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McCutchen slams bat, ejected after K call

'The bat was taken out of my hands,' Pirates CF says
MLB.com

PITTSBURGH -- Casey Fien's 94-mph fastball spun out of his right hand, crossed home plate and led home-plate umpire Chris Conroy to ring up the last out of the seventh inning Sunday night at PNC Park. Andrew McCutchen finally decided he had seen enough.

McCutchen grabbed his bat with his right hand and slammed it to the ground, letting out a season's worth of frustration over borderline ball-strike calls. McCutchen was immediately ejected, taking an early exit from the Pirates' 4-3 win over the Dodgers. It was McCutchen's first career ejection.

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PITTSBURGH -- Casey Fien's 94-mph fastball spun out of his right hand, crossed home plate and led home-plate umpire Chris Conroy to ring up the last out of the seventh inning Sunday night at PNC Park. Andrew McCutchen finally decided he had seen enough.

McCutchen grabbed his bat with his right hand and slammed it to the ground, letting out a season's worth of frustration over borderline ball-strike calls. McCutchen was immediately ejected, taking an early exit from the Pirates' 4-3 win over the Dodgers. It was McCutchen's first career ejection.

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"It was a good one, wasn't it?" McCutchen said.

McCutchen was already upset. He'd been on the wrong end of a borderline pitch from Clayton Kershaw in the fifth and a questionably low, 1-1 slider from Fien in the seventh, to say nothing of the innumerable calls that have bothered McCutchen and manager Clint Hurdle throughout the season.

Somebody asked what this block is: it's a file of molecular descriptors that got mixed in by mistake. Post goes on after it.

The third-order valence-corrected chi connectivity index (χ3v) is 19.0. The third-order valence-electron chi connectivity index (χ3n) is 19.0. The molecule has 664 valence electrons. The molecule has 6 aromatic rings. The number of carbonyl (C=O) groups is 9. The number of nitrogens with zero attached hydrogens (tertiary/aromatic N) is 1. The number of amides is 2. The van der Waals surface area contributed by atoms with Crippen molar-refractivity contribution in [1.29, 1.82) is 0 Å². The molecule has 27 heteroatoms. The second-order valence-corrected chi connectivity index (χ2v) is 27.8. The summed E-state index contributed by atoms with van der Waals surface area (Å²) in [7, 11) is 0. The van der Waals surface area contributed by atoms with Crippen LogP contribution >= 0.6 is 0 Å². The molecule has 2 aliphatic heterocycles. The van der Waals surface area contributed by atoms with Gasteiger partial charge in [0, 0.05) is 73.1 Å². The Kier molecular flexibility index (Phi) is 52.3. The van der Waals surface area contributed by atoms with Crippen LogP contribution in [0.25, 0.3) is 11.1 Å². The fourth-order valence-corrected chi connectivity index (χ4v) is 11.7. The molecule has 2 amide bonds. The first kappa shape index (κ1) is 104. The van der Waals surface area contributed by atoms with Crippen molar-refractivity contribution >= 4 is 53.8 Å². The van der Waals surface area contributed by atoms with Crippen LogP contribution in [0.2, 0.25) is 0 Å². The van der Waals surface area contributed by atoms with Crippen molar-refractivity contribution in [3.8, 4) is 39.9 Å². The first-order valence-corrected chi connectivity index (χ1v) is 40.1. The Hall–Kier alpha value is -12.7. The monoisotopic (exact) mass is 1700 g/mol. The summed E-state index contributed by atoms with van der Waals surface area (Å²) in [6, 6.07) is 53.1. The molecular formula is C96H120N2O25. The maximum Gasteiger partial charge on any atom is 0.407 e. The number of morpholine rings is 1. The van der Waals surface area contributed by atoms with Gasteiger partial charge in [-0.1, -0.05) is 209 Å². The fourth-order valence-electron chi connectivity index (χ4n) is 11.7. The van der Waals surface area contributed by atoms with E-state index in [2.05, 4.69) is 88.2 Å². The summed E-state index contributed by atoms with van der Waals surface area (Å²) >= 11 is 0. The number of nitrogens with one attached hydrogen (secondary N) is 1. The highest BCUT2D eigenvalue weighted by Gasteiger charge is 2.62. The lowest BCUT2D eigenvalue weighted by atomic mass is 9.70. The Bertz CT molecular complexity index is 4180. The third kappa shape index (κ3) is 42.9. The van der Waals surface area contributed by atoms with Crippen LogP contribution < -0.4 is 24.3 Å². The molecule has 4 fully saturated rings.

"I would like to say probably it's been all year, probably something that's been inside of me that came out. It wasn't just tonight," McCutchen said. "I felt like I got taken advantage of that last at-bat. The bat was taken out of my hands.

"It's one thing to let things slide, but honestly, I've let things slide my whole career. I don't want to feel like I'm being stepped over. I don't want to feel like I'm being taken advantage of."

McCutchen had asked Conroy to "get the ball up" after the second strike of the at-bat. Then Fien's 2-2 fastball crossed the plate below the strike zone by all available indicators, including Pitch F/x data and the zone on ESPN's telecast. McCutchen felt he had done everything within his power without arguing, so he let loose.

"There's a level of respect in the game. There's a level where you can't cross the line. We understand that as players," McCutchen said. "You can't show an umpire up, and I try my best not to. ... I felt right then I had to voice my opinion."

McCutchen was called out on strikes in the fifth inning as well, slowly stepping away from the plate and walking backward halfway to the dugout after looking at an 88 mph slider from Kershaw.

McCutchen saw his average drop to .240 and his strikeout total climb to 81 after an 0-for-4 night on Sunday. Some of that, Hurdle has said, has been caused by an unusual number of borderline calls turning counts against him.

"He felt what he needed to feel," Hurdle said. "I wanted to go out there, and I told [Conroy] it's tough to hit with three strikes, let alone two, let alone one sometimes. He said they're good pitches, and I said we'll find out after the game and go from there."

Speaking in front of his locker after the game, McCutchen said he had not yet watched video of either at-bat.

"Don't need to. I've been in this game for seven years," McCutchen said. "I know what a strike is. I don't have to look at it."

Adam Berry has covered the Pirates for MLB.com since 2015. Follow him on Twitter at @adamdberry.

Pittsburgh Pirates, Andrew McCutchen